-Preservation of objects or archival materials, unless directly related to a public program.
-Publications and scholarly research, unless directly related to a public program.
-Projects that advocate a single point of view, ideology, or specific program of social action.
-Projects aimed primarily at audiences outside of Texas.
-Scholarships and fellowships.
-Fundraisers and profit-making projects.
Common reasons for rejecting proposals:
-Insufficient humanities content
-Inadequate involvement of humanities scholars
-Inadequate involvement of humanities scholars with specialties that align with the project focus
-Involvement of only “in-house” scholars and experts, particularly in large-scale programs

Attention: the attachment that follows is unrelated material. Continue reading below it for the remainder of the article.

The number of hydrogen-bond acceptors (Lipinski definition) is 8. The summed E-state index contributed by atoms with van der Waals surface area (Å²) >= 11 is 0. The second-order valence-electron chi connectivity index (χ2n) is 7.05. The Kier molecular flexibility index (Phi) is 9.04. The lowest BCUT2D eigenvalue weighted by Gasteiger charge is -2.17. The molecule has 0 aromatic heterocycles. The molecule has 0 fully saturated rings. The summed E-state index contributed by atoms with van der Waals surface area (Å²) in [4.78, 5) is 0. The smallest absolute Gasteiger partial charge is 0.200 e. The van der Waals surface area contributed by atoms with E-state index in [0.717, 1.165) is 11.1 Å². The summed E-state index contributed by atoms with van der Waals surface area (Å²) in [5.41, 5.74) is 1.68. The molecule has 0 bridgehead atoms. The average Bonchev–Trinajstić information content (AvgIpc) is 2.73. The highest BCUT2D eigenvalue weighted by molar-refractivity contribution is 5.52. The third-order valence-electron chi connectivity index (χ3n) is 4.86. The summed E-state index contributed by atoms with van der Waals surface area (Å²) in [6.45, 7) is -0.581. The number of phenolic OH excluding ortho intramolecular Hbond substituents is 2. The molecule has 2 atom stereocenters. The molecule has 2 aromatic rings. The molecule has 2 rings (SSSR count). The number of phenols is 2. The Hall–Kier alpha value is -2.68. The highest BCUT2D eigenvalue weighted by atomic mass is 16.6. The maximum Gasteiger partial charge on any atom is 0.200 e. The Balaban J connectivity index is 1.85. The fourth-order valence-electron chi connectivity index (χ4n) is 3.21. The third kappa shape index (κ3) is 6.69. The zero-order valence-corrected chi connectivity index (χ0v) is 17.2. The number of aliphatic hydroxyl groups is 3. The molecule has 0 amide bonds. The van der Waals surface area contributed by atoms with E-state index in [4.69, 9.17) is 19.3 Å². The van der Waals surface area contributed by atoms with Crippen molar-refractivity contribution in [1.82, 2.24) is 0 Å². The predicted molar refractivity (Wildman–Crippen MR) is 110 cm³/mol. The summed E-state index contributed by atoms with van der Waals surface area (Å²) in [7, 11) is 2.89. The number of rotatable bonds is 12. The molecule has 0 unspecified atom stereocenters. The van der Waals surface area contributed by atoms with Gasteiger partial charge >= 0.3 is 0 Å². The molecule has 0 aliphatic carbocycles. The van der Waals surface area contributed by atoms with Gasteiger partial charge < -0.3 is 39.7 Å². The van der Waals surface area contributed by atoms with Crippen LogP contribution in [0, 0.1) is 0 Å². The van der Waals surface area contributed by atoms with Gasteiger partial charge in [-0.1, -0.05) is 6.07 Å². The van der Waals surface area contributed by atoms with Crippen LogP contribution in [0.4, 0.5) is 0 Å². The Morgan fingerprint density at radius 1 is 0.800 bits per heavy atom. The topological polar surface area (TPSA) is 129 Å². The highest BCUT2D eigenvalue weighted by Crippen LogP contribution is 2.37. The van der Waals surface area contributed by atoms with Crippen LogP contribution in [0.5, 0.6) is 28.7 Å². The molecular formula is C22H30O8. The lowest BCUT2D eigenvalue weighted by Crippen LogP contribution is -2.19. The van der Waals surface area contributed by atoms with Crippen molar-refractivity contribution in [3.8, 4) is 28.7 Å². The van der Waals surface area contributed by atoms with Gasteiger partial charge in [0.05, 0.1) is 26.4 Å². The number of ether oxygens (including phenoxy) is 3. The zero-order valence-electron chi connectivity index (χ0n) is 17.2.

-Program not suited to the particular needs of its target audience
-Program lacks balance in its presentation of contemporary public issues
-Inadequate publicity or promotion plans
-Budget not justified or not reasonable
-Application incomplete or lacking crucial programmatic details
-Application lists activities and participants yet to be confirmed
-Proposed activities scheduled to occur prior to when grant period can begin
-Indirect costs (overhead)
-Institutional staffing (including the Project Director, Authorizing Official, the Fiscal Agent, or support staff)
-Food, other than necessary travel expenses for program personnel
-Refreshments or entertainment
-Building construction, restoration, or preservation
-Purchase of buildings or property
-Purchase of significant, expensive permanent equipment. Inexpensive program-specific equipment (e.g., digital recorders for an oral history program) is allowable.